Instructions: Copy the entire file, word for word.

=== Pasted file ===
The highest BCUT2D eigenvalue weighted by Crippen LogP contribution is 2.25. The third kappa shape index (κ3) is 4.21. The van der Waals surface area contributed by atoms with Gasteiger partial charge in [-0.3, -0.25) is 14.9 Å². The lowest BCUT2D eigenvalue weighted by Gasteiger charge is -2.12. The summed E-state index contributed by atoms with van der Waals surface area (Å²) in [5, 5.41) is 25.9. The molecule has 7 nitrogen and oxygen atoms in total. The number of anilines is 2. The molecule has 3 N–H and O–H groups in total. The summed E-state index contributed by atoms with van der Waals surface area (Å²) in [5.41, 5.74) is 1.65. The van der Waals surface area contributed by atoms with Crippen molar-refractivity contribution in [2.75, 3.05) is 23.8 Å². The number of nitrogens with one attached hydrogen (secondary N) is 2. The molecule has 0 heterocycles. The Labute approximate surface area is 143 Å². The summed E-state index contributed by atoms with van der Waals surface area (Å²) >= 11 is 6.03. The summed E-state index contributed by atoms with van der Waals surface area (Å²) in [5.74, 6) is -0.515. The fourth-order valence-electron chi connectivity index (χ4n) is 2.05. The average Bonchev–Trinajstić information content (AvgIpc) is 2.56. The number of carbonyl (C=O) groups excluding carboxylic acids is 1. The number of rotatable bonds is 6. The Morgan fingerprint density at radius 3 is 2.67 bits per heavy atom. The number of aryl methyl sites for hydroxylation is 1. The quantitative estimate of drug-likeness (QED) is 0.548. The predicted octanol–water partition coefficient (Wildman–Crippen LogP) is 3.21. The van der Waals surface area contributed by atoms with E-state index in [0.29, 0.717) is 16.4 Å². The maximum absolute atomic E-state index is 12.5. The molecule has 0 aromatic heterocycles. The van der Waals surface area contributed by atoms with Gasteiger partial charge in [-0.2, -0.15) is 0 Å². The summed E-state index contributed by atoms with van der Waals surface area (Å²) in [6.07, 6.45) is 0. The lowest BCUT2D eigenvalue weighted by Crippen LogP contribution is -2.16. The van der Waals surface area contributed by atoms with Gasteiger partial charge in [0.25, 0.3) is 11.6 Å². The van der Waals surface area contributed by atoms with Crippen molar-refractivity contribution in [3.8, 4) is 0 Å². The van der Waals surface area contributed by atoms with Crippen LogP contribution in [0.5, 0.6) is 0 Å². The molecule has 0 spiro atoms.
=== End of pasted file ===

The highest BCUT2D eigenvalue weighted by Crippen LogP contribution is 2.25. The third kappa shape index (κ3) is 4.21. The van der Waals surface area contributed by atoms with Gasteiger partial charge in [-0.3, -0.25) is 14.9 Å². The lowest BCUT2D eigenvalue weighted by Gasteiger charge is -2.12. The summed E-state index contributed by atoms with van der Waals surface area (Å²) in [5, 5.41) is 25.9. The molecule has 7 nitrogen and oxygen atoms in total. The number of anilines is 2. The molecule has 3 N–H and O–H groups in total. The summed E-state index contributed by atoms with van der Waals surface area (Å²) in [5.41, 5.74) is 1.65. The van der Waals surface area contributed by atoms with Crippen molar-refractivity contribution in [2.75, 3.05) is 23.8 Å². The number of nitrogens with one attached hydrogen (secondary N) is 2. The molecule has 0 heterocycles. The Labute approximate surface area is 143 Å². The summed E-state index contributed by atoms with van der Waals surface area (Å²) >= 11 is 6.03. The summed E-state index contributed by atoms with van der Waals surface area (Å²) in [5.74, 6) is -0.515. The fourth-order valence-electron chi connectivity index (χ4n) is 2.05. The average Bonchev–Trinajstić information content (AvgIpc) is 2.56. The number of carbonyl (C=O) groups excluding carboxylic acids is 1. The number of rotatable bonds is 6. The Morgan fingerprint density at radius 3 is 2.67 bits per heavy atom. The number of aryl methyl sites for hydroxylation is 1. The quantitative estimate of drug-likeness (QED) is 0.548. The predicted octanol–water partition coefficient (Wildman–Crippen LogP) is 3.21. The van der Waals surface area contributed by atoms with E-state index in [0.29, 0.717) is 16.4 Å². The maximum absolute atomic E-state index is 12.5. The molecule has 0 aromatic heterocycles. The van der Waals surface area contributed by atoms with Gasteiger partial charge in [-0.2, -0.15) is 0 Å². The summed E-state index contributed by atoms with van der Waals surface area (Å²) in [6.07, 6.45) is 0. The lowest BCUT2D eigenvalue weighted by Crippen LogP contribution is -2.16. The van der Waals surface area contributed by atoms with Gasteiger partial charge in [0.25, 0.3) is 11.6 Å². The van der Waals surface area contributed by atoms with Crippen molar-refractivity contribution in [3.8, 4) is 0 Å². The van der Waals surface area contributed by atoms with Crippen LogP contribution in [0.5, 0.6) is 0 Å². The molecule has 0 spiro atoms.